Confidence based on a couple O' points....

Discussion in 'Strategy Building' started by amigasearch, Mar 1, 2004.

  1. Ok. Question for systems guys:
    (bear with my trouble in communicating the idea):

    Lets say you develop a system, that relies on, a certain theory you have (dont we all).

    When the system recognizes a signal, to buy or sell, at that point, nothing is done. Instead, you rely on a constant value AWAY from the generated signal point to enter the market.

    Example: 1146 is the signal generated. BUT, nothing is done until price reaches, lets say, 2 points up or down (1148, buy, or sell, AND 1144 buy, or sell).

    Fine. The system backtests very well, without any fitting - you just happen to like how 2 points works (the results are nice). BUT, adjust that 2 points - play with that constant value, and the system falls apart.

    What would you make of this, and how to determine if this is / is not just a random number which happens to backtest well over 10 years data (nothing spectacular, just well?) Finally, would you trust it to trade it?
  2. ig0r


    I no longer trade systems but I have had experience with them in the past, I would advise you not to trade it, even if you did not mean to chances are that it is fit to historical data. Look for values that are not outliers, values above and below the selected should not change the outcome of the system by much. Most successful systems traders will agree.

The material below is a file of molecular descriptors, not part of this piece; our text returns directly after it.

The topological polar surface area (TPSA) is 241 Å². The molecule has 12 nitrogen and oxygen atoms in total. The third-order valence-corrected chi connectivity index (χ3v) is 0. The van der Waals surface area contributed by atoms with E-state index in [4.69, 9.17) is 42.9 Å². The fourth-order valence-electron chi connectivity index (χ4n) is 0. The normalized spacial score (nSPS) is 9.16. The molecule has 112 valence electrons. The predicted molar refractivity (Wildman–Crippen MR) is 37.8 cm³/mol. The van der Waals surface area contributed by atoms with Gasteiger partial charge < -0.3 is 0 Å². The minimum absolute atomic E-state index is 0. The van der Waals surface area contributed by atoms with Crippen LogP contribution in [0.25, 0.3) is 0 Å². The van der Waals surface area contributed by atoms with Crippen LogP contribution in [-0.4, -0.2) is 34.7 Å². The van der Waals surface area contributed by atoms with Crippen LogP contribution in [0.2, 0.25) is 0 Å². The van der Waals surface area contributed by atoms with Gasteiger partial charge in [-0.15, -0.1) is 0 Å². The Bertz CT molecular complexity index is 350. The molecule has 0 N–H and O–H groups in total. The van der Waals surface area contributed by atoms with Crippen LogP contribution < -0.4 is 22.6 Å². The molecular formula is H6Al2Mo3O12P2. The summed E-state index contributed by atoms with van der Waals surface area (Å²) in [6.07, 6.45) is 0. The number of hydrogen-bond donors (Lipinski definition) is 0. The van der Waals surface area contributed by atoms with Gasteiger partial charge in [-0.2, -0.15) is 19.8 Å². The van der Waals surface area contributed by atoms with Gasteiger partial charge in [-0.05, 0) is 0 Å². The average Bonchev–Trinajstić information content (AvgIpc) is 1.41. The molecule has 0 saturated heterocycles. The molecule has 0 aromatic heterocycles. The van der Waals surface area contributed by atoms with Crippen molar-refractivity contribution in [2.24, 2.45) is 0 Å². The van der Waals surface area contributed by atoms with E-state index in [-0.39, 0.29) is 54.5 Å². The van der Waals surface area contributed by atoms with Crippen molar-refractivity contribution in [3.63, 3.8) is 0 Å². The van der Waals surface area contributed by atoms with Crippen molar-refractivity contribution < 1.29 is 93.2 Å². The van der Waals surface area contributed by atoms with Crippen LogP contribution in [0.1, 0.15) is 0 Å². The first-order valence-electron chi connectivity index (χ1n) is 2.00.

3. Agreed. The best advice is to watch it for a few months to see what happens. That way you have nothing to lose. The market and the system will both still be there in six months. By deploying only systems you are sure of you can ensure that your account will be there, too.

  4. kserra


    Have you considered adjusting the value of 2 points accordingly with the volatility of the average daily range ?

    If so, how does this affect the system ?
  5. Not all theories are equivalent, if your theory is to use stochastic indicators you will have the same problem than with classical time series so that backtest will reflect the past and not the future so nothing astonishing that backtest is not reliable then.
  6. Kserra:
    This is a good idea (Range). I will try it, and see if it has a positve effect.
  7. It all depends on the system itself.

    Timeframe, style(swing, scalp, etc.), markets traded (single / multiple), money management rules, linear/non-linear, etc. etc.

    One thing I can add is if it's a non-linear / robust (non-curve fitting edge system) some linear stuff like using volatility is fine... if it's not then I wouldn't add another linear criteria.
  8. Looks like you've attracted a bunch of very impressive "I don't knows" from the academic crowd and one good suggestion (from kserra)! :D

    Bottom line is that your best bet is to sit on the system for a few months to see how it goes. Usually when they break down, it's not subtle. It's obvious. Conversely, when they work, they just keep on working. That's readily apparent, too. Better to find out on paper than in your account.

  9. Yes - sounds more like everyone is leaning toward hesitance, due to the reliance on a number. Maybe the range function will make it more agreeable. I will let you know.
  10. John - as far as watching it - it tests well over 10 years. The backtest results instill alot of confidence.
    #10     Mar 2, 2004